Job stability is another factor lenders look into when determining if you’re going to be a fit home loans borrower. For instance, if you’ve been job hopping and your income fluctuates every several months, lenders won’t see you favorably in terms of job and income stability.

You want to show that your job and income is stable and that you can afford owning a home. If your income shifts from salary to commission-based when you’re about to buy a home, lenders will hesitate in giving you a loan.

Before you consider making the purchase, it is wise to evaluate your career goals first. Figure out if you’re happy with your job right now and if your income is enough to cover housing expenses. Also, consider if you’re going to be at this job / company for a long period of time and whether or not you have the opportunity to grow your income. If you won’t / don’t, you need to look for a more stable job and income in order to not just afford the home loan today, but also the expenses that come with home ownership in the long run.

You Don’t Know What Type of Home You Want

What if you’re ready to put down roots, you can afford the down payment, and your credit score qualifies you for a home loan, but you’re unsure about what type of home you want? Don’t push through with the purchase just yet.

It’s great that you have the financial aspects covered already, but if you don’t know what type of home you want, you’re not yet ready for home ownership. You need to understand that all homes aren’t the same. A single-family home can be a great option for you, your spouse, and child, but what if you’re planning on growing your family in the next couple of years? You might think that an apartment or condo is suitable for you right now, but what if you want to create a passive income stream through a rental home?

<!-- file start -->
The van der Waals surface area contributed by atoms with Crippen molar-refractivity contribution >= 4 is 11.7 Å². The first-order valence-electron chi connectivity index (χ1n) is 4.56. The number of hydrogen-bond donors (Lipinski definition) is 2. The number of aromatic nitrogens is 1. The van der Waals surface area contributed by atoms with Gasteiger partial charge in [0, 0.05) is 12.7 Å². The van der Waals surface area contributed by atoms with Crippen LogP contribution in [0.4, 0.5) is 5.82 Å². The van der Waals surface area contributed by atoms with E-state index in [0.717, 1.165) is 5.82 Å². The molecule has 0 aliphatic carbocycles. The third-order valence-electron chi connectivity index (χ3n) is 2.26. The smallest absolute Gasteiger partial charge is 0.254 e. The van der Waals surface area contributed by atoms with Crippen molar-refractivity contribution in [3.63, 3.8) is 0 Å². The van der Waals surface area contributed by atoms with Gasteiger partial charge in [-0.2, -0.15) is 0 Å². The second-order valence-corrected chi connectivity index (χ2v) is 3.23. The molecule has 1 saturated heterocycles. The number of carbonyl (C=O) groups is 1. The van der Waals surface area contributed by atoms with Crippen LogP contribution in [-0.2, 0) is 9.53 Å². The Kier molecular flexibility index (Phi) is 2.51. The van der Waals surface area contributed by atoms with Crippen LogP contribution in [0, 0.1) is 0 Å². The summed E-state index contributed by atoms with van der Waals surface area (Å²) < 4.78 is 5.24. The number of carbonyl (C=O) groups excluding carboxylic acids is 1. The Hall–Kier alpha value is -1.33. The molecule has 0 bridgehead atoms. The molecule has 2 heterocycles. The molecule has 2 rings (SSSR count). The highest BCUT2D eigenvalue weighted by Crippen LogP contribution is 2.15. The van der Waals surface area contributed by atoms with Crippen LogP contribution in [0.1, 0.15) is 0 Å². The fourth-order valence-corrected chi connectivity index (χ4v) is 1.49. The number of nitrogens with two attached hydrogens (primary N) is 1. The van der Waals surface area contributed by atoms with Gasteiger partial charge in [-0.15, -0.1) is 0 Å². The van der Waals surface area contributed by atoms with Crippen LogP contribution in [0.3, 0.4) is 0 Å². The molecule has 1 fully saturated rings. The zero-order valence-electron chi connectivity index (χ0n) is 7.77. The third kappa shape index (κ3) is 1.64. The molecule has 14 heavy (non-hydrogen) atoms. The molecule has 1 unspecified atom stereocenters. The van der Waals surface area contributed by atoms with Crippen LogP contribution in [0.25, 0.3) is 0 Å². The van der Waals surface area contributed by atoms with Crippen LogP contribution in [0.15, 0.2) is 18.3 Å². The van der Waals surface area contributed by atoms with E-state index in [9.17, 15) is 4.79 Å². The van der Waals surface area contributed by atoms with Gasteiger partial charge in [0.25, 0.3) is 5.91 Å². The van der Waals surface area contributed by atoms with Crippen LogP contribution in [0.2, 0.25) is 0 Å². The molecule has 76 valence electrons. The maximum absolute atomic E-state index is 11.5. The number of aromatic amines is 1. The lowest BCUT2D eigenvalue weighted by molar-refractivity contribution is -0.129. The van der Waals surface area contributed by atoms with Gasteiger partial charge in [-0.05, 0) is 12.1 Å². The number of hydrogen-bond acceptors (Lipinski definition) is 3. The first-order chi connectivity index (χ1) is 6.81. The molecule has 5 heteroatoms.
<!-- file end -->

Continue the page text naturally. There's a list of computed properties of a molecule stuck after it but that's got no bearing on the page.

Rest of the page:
You need to consider your long-term plans when it comes to family and career and income if you want to get settled into a home right now. Each type of housing is unique, and the best option for you is one that serves your needs today and in the future.

Are you ready to be a homeowner?

Indeed, owning a home comes with a host of responsibilities, and they start well before you make the purchase. It’s easy to think that you can afford a home right now. You’re earning enough to cover your mortgage and have some money to provide as down payment. You feel like you can manage, money-wise.

But owning a home is more than just the financials. You need to look at the bigger picture. You have a family and career to consider. This is going to be a long-term commitment and making this decision can have a huge impact to different parts of your life, so don’t rush it. Take your time and be ready for the purchase so you’ll be a happy and stress-free homeowner every step of the way.